A group visiting New Orleans from The Netherlands this week will offer further evidence of the expertise the Dutch have amassed in dealing with the dangers of water. Hon. Karien van Gennip, The Netherlands Minister for Foreign Trade, and a delegation of 13 Dutch water sector companies are scheduled to make a presentation to the Louisiana Recovery Authority Infrastructure Task Force on May 9. The following day, the group will be in New Orleans and will appear in a breakfast program at the World Trade Center.
With two-thirds of The Netherlands at or below sea-level, Dutch companies have built a massive and unique flood-protection system, and the country has been a leading innovator in development of water management policies. For more information on the May 10 program, call 504-529-1601.
Billions in the balance
More action could occur this week on Louisiana’s plea for money from Washington. The Senate voted last week to approve the emergency supplemental appropriations bill, which included Louisiana’s request for $4.2 billion for housing and an additional $2.2 billion for levee reinforcement. The vote had state and local officials cheering, but they noted the importance of keeping our fingers crossed. Gov. Kathleen Blanco noted that “anything less than the $4.2 billion approved by both the Senate and the House” for rebuilding Louisiana housing would just not do.
“I would also ask the conferees to remember that according to President Bush and the Army Corps of Engineers, anything less than the $2.2 billion they requested to repair our levees will continue to leave us unprotected,” she said. Blanco punctuated the need by noting that hurricane season is less than 30 days away,
Candidates keep chattering
Watch for more barb-trading as the candidates in the May 20 runoff race pick up the pace this week. With less than two weeks left to score points with voters, the hopefuls will appear in various debates and may also begin to crank up their radio and television commercials.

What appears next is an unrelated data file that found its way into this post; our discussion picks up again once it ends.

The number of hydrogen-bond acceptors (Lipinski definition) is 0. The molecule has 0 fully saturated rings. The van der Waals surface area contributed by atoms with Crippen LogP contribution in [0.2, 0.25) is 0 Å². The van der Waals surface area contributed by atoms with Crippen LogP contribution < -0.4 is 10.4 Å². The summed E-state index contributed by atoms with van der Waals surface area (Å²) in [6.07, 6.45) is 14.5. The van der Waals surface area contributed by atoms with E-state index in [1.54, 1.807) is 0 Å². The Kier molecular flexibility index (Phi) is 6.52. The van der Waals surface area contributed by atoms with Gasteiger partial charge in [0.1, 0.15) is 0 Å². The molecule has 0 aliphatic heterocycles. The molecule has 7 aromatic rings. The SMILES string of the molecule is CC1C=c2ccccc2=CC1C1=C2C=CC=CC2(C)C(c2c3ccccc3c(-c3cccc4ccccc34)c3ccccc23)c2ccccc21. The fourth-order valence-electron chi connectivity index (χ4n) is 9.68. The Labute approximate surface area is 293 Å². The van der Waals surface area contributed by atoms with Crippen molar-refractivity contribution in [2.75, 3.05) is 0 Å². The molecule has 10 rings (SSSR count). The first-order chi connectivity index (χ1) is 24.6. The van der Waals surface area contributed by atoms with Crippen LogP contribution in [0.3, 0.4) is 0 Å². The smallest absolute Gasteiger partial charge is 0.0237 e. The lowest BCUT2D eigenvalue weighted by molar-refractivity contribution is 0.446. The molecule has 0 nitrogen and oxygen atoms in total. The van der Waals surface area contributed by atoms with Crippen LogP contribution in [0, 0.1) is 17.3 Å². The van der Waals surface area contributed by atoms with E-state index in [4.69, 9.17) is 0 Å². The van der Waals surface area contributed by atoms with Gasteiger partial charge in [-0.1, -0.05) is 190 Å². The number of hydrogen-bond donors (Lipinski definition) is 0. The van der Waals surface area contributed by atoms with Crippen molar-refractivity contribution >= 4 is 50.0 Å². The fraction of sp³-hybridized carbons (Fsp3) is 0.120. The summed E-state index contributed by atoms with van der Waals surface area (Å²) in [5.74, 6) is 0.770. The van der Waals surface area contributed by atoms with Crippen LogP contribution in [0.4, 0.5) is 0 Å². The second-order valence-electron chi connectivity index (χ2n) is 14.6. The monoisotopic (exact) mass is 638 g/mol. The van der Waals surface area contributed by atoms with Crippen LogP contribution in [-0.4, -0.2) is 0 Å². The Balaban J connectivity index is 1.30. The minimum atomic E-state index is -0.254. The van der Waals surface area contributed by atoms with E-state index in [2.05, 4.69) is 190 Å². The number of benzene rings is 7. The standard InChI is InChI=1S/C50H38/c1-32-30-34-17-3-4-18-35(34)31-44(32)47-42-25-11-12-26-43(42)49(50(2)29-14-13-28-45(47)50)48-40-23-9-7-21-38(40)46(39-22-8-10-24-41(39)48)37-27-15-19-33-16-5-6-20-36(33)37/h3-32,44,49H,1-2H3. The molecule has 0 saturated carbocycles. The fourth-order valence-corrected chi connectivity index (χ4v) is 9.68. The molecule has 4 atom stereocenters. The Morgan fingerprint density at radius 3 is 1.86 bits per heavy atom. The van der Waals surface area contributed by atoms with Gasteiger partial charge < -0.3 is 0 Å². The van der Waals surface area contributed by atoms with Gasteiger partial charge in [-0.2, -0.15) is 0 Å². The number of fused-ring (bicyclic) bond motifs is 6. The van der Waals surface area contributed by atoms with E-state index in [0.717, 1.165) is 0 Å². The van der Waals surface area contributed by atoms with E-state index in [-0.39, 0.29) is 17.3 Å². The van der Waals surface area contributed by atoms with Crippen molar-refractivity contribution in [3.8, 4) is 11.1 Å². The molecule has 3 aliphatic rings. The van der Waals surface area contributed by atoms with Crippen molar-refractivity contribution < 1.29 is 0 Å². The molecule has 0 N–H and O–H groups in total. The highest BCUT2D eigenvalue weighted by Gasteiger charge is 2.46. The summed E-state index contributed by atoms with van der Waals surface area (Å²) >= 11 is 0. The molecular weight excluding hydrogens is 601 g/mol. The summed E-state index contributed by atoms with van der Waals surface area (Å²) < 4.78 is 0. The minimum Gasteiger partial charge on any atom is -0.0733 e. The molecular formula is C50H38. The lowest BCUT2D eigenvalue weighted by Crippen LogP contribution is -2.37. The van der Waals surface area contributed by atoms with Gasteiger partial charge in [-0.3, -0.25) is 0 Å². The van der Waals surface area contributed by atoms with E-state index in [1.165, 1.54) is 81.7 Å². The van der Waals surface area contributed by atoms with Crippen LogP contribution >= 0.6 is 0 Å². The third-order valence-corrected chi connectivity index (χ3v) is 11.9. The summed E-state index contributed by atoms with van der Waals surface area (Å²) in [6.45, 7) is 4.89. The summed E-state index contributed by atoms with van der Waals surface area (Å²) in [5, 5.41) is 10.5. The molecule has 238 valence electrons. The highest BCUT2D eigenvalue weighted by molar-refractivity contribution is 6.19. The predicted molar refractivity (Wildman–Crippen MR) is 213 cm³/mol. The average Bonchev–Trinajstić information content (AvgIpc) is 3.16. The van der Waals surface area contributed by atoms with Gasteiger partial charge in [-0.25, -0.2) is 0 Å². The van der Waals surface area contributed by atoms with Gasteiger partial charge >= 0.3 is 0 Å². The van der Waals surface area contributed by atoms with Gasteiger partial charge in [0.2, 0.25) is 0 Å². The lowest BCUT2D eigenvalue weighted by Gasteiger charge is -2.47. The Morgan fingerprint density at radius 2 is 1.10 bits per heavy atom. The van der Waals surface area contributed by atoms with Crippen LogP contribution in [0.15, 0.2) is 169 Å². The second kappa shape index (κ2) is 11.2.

WVUE-TV/Fox 8 will air a televised debate between Mayor Ray Nagin and his challenger, Lt. Gov. Mitch Landrieu, on May 11 at 7 p.m. Meanwhile, the District B Coordinating Council will hold a forum on Tuesday featuring Landrieu and Nagin, along with the runoff candidates for City Council District B (Stacy Head and incumbent Renee Gill Pratt) and Council At Large (Jackie Clarkson and Arnie Fielkow). The event will begin at 7 p.m. at the Ashe Cultural Center.
Bush-els of bucks
The heat is rising under efforts to get a deal signed between the New Orleans Saints and their first-round draft pick Reggie Bush. Local football fans have been ecstatic since word broke that the team had plucked the Heisman Trophy winner out of the NFL draft lineup. Now Bush’s agent, Joel Segal, is scrambling to iron out terms of the deal in time for Bush to make training camp. It’s too soon to guess at specifics, but sources say it’s unlikely that the money for Bush will top what the Houston Texans gave No. 1 overall pick Mario Williams. Bush shouldn’t worry, though; Williams is getting a cool $54 million over five years.
Not the best of times
Frayed nerves may soon lead to more obvious distress signals in the Washington and New Orleans offices of U.S. Rep. William Jefferson. Observers speculate that Jefferson has to be thinking of stepping down as federal prosecutors close in on a possible indictment. The congressman’ fellow Democrats began to distance themselves from him last week after a Kentucky businessman pleaded guilty in federal court to paying more than $450,000 to a company controlled by Jefferson’s family in exchange for business favors. House Minority Leader Nancy Pelosi of California and Democratic Whip Steny Hoyer of Maryland last week called on the ethics committee to launch an investigation into the bribery allegations. Some observers say it’s just a matter of time before Jefferson is forced to resign.